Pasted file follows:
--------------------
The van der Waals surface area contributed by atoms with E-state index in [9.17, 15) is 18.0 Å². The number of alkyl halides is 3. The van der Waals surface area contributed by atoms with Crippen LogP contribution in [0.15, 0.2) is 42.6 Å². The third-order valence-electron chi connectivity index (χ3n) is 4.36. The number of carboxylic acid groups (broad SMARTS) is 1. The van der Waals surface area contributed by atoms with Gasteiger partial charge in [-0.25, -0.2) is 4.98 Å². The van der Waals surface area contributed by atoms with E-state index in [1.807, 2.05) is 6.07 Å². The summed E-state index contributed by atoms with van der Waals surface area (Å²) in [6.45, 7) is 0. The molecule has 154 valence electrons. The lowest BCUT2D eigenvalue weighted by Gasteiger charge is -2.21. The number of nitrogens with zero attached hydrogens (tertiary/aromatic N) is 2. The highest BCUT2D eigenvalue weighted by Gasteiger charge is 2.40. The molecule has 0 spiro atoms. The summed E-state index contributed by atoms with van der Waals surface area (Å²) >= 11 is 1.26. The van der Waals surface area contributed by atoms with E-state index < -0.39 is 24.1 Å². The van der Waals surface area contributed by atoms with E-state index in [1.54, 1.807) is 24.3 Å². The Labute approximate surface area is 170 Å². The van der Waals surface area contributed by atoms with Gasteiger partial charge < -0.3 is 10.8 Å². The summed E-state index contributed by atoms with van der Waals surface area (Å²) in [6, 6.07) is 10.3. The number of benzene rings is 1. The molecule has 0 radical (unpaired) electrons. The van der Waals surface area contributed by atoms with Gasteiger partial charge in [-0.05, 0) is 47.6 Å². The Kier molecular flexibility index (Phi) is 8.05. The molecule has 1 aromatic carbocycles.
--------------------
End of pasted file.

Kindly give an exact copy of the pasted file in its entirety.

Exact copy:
The van der Waals surface area contributed by atoms with E-state index in [9.17, 15) is 18.0 Å². The number of alkyl halides is 3. The van der Waals surface area contributed by atoms with Crippen LogP contribution in [0.15, 0.2) is 42.6 Å². The third-order valence-electron chi connectivity index (χ3n) is 4.36. The number of carboxylic acid groups (broad SMARTS) is 1. The van der Waals surface area contributed by atoms with Gasteiger partial charge in [-0.25, -0.2) is 4.98 Å². The van der Waals surface area contributed by atoms with E-state index in [1.807, 2.05) is 6.07 Å². The summed E-state index contributed by atoms with van der Waals surface area (Å²) in [6.45, 7) is 0. The molecule has 154 valence electrons. The lowest BCUT2D eigenvalue weighted by Gasteiger charge is -2.21. The number of nitrogens with zero attached hydrogens (tertiary/aromatic N) is 2. The highest BCUT2D eigenvalue weighted by Gasteiger charge is 2.40. The molecule has 0 spiro atoms. The summed E-state index contributed by atoms with van der Waals surface area (Å²) >= 11 is 1.26. The van der Waals surface area contributed by atoms with E-state index < -0.39 is 24.1 Å². The van der Waals surface area contributed by atoms with E-state index in [1.54, 1.807) is 24.3 Å². The Labute approximate surface area is 170 Å². The van der Waals surface area contributed by atoms with Gasteiger partial charge < -0.3 is 10.8 Å². The summed E-state index contributed by atoms with van der Waals surface area (Å²) in [6, 6.07) is 10.3. The number of benzene rings is 1. The molecule has 0 radical (unpaired) electrons. The van der Waals surface area contributed by atoms with Gasteiger partial charge in [-0.05, 0) is 47.6 Å². The Kier molecular flexibility index (Phi) is 8.05. The molecule has 1 aromatic carbocycles.